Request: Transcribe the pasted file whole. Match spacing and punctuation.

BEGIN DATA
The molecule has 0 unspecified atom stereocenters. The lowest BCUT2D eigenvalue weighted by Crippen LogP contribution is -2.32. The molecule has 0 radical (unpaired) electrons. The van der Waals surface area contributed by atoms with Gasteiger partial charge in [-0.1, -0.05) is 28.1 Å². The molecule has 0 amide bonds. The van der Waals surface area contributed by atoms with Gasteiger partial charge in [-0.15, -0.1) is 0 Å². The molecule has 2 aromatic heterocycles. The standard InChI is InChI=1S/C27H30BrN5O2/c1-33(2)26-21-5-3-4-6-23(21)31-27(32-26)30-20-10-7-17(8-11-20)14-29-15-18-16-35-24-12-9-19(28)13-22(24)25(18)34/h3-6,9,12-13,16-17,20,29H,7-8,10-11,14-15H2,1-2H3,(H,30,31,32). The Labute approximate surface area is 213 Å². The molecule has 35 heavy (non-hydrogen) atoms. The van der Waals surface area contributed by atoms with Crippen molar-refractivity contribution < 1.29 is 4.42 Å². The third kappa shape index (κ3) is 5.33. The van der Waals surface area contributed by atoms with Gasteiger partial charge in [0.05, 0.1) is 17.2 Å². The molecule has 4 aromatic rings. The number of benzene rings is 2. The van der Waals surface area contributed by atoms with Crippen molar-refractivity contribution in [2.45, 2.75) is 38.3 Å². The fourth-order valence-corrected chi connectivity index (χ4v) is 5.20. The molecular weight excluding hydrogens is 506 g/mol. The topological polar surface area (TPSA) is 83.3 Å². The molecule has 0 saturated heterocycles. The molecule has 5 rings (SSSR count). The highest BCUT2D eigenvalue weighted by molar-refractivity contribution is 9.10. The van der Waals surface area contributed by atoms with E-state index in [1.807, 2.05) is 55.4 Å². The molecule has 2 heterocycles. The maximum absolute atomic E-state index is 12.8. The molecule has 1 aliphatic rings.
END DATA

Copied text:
The molecule has 0 unspecified atom stereocenters. The lowest BCUT2D eigenvalue weighted by Crippen LogP contribution is -2.32. The molecule has 0 radical (unpaired) electrons. The van der Waals surface area contributed by atoms with Gasteiger partial charge in [-0.1, -0.05) is 28.1 Å². The molecule has 0 amide bonds. The van der Waals surface area contributed by atoms with Gasteiger partial charge in [-0.15, -0.1) is 0 Å². The molecule has 2 aromatic heterocycles. The standard InChI is InChI=1S/C27H30BrN5O2/c1-33(2)26-21-5-3-4-6-23(21)31-27(32-26)30-20-10-7-17(8-11-20)14-29-15-18-16-35-24-12-9-19(28)13-22(24)25(18)34/h3-6,9,12-13,16-17,20,29H,7-8,10-11,14-15H2,1-2H3,(H,30,31,32). The Labute approximate surface area is 213 Å². The molecule has 35 heavy (non-hydrogen) atoms. The van der Waals surface area contributed by atoms with Crippen molar-refractivity contribution < 1.29 is 4.42 Å². The third kappa shape index (κ3) is 5.33. The van der Waals surface area contributed by atoms with Gasteiger partial charge in [0.05, 0.1) is 17.2 Å². The molecule has 4 aromatic rings. The number of benzene rings is 2. The van der Waals surface area contributed by atoms with Crippen molar-refractivity contribution in [2.45, 2.75) is 38.3 Å². The fourth-order valence-corrected chi connectivity index (χ4v) is 5.20. The molecular weight excluding hydrogens is 506 g/mol. The topological polar surface area (TPSA) is 83.3 Å². The molecule has 0 saturated heterocycles. The molecule has 5 rings (SSSR count). The highest BCUT2D eigenvalue weighted by molar-refractivity contribution is 9.10. The van der Waals surface area contributed by atoms with E-state index in [1.807, 2.05) is 55.4 Å². The molecule has 2 heterocycles. The maximum absolute atomic E-state index is 12.8. The molecule has 1 aliphatic rings.